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Grow Drying Beans for Food Security

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When looking to increase home food security, many of us plant gardens. We fill those gardens with tomatoes, greens, peppers, zucchini, and more. Wonderful vegetables all of them fresh and preserved, however; many of those vegetables lack ease in preservation and calorie density. We need nutrient dense calories to do the hard work of homesteading and living fiercely D.I.Y. lifestyles. This is where the humble and often unappreciated drying bean becomes important. After all, drying beans are easy to grow, the final food is also next year’s seed, mother nature and time do all the preservation work, and they fill the pantry with healthy, calorie dense food. Grow drying beans for food security in your garden and reap the tasty, healthy rewards later.

This year grow drying beans for food security. They need no extra preservation work and provide calorie-dense nutrition to the pantry.

Growing Drying Beans

Drying beans are mostly grown just like green or wax beans. There are bush and pole types in drying beans too. Grow whichever you prefer knowing that pole beans will need some kind of trellis and bush will not. Personally, I grow bush types because I’m lazy and dislike dealing with the trellising. Choose a type that will mature in your growing season. I’m in Zone 4B, for example, and choose beans with a 90-day or less growing season requirement (some varieties I love include: Jacob’s Cattle, Arikara Yellow, Painted Pony).

Plant after the last frost date. Plant beans 1 1/2 inches apart in rows 18 inches apart – 6 to a square for the square foot gardeners. It helps to soften the beans by soaking them in water prior to planting. I forget to do that more often than I remember and my plants always do fine, honestly. Beans tend to do well even in poor soil because they have some ability to be nitrogen-fixing naturally.

Let the beans grow, flower, and produce beans, watering as you do normally.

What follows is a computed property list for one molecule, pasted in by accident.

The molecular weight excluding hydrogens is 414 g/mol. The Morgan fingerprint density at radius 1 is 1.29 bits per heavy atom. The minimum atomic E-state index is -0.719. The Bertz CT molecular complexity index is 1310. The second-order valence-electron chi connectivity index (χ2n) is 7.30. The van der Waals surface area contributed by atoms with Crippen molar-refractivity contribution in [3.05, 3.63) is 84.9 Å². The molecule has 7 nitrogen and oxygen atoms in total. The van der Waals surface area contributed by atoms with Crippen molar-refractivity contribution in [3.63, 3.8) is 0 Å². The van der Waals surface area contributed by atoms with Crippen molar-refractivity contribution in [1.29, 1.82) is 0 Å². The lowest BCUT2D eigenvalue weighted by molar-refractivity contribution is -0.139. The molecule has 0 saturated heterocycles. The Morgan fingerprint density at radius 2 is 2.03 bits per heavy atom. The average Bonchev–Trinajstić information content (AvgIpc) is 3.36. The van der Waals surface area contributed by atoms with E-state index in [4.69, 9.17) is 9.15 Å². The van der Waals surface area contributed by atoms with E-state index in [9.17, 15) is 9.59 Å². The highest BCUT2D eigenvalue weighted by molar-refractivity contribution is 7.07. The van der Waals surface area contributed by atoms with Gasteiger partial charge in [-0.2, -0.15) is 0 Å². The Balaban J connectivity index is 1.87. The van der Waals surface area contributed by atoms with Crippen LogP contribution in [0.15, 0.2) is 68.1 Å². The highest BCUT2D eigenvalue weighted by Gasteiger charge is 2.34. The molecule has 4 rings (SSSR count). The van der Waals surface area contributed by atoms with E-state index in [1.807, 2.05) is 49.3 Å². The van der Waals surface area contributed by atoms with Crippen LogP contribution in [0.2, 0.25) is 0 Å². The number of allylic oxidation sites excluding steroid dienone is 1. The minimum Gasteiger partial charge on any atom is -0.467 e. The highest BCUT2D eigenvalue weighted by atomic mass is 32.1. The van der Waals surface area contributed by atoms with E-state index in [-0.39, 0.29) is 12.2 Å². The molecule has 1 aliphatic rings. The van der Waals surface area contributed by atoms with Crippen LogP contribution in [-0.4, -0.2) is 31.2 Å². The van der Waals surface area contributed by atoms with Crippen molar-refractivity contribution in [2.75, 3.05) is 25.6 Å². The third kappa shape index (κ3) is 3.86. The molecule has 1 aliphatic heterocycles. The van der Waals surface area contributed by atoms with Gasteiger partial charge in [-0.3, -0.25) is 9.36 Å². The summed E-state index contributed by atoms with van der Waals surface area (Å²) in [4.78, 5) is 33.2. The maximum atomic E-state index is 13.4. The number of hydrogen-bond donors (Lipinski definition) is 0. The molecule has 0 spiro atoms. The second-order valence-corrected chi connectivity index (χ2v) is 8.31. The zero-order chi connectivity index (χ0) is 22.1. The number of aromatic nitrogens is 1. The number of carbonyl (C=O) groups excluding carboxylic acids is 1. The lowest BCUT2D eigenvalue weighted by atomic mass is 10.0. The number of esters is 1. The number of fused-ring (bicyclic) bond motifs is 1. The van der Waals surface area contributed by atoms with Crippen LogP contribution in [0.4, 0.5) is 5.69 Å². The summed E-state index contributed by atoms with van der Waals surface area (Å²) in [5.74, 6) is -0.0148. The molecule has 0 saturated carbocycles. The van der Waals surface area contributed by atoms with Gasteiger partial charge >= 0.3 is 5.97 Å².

This year grow drying beans for food security. They need no extra preservation work and provide calorie-dense nutrition to the pantry.

Harvesting Drying Beans

Let those beans get dry and crispy right on the plant. When the pods are dry and don’t give at all to the pressure of squeezing fingers, pull the pods from the plant. Wait too long and the pods split, spilling drying beans to the ground. Harvest too soon and the beans will likely mold in storage.

The beans will need to be removed from the pod. There are a number of ways to do this:

Threshing and winnowing are the most time-consuming parts of drying beans but the reward is great.

Spread the beans out onto baking sheets and let air dry for 2 weeks. This extra bit of time assures all moisture is gone before storage. Store in airtight jars.

Save some of  those beans in the seed box for next year’s garden. Beans rarely cross meaning that you can save some of the beans each year to plant in next year’s garden.

Cooking with Dried Beans

Cooking with homegrown dried beans is the same as cooking with store bought dried beans. They need to be soaked first and then cooked to be used in recipes like:

Dried beans store perfectly well in glass jars with no extra canning or freezing needed. However, dried beans can indeed be canned if you’d like to have some cooked and on hand for quick meals and snacks.

This year grow drying beans for food security. They need no extra preservation work and provide calorie-dense nutrition to the pantry.

As the gardening season approaches, be sure to add some drying bean seeds to your seed purchase and increase your food security this year.

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Jerry Nelson

Wednesday 8th of March 2017

I love growing dried beans, the variety is amazing, although I must confess there is not a huge difference in taste between them that I can discern. I love the colors and markings, my favorites are Jacobs Cattle, Hidatsa Shield, Good Mother Stallard, and, of course, red kidney and white navy. I store them in quart jars in my pantry and have lots to share. I also can several pints, usually from the previous year's crop as I am putting up the new crop. Canned beans, tomatoes, and canned beef makes for a chili in just a few minutes. For threshing, I save a few chicken feed bags, fill them with the dried pods, and walk on them to crush the pods, then winnow them in the Wyoming wind. You may not rescue every one, but you will get most of them.

Mary

Wednesday 30th of August 2017

My concerns are that I have harvested dried beans n absolutely love them. Last year I had loads of barlotti dried beans but six month months on I found weevils in v glass jars! What can I do do avoid this happening to my dried beans again this year please.

Heather

Sunday 18th of September 2016

Hi! Can you use just any dried bean from the grocery store to do this?

Homespun Seasonal Living

Sunday 18th of September 2016

Not always. Give it a try by trying to sprout some of the beans first. If they sprout, they'll likely grow in the garden, if they don't - they won't. Sometimes beans sold for food in the grocery are treated with heat to make sure they're completely dry and that can damage their ability to sprout and grow.

Diane Logan

Wednesday 8th of June 2016

Hi! How many plants did it require to yield those quart jars of dried beans?

Homespun Seasonal Living

Wednesday 8th of June 2016

Those are actually 1/2 gallon jars and they were 30 foot rows of each bean.

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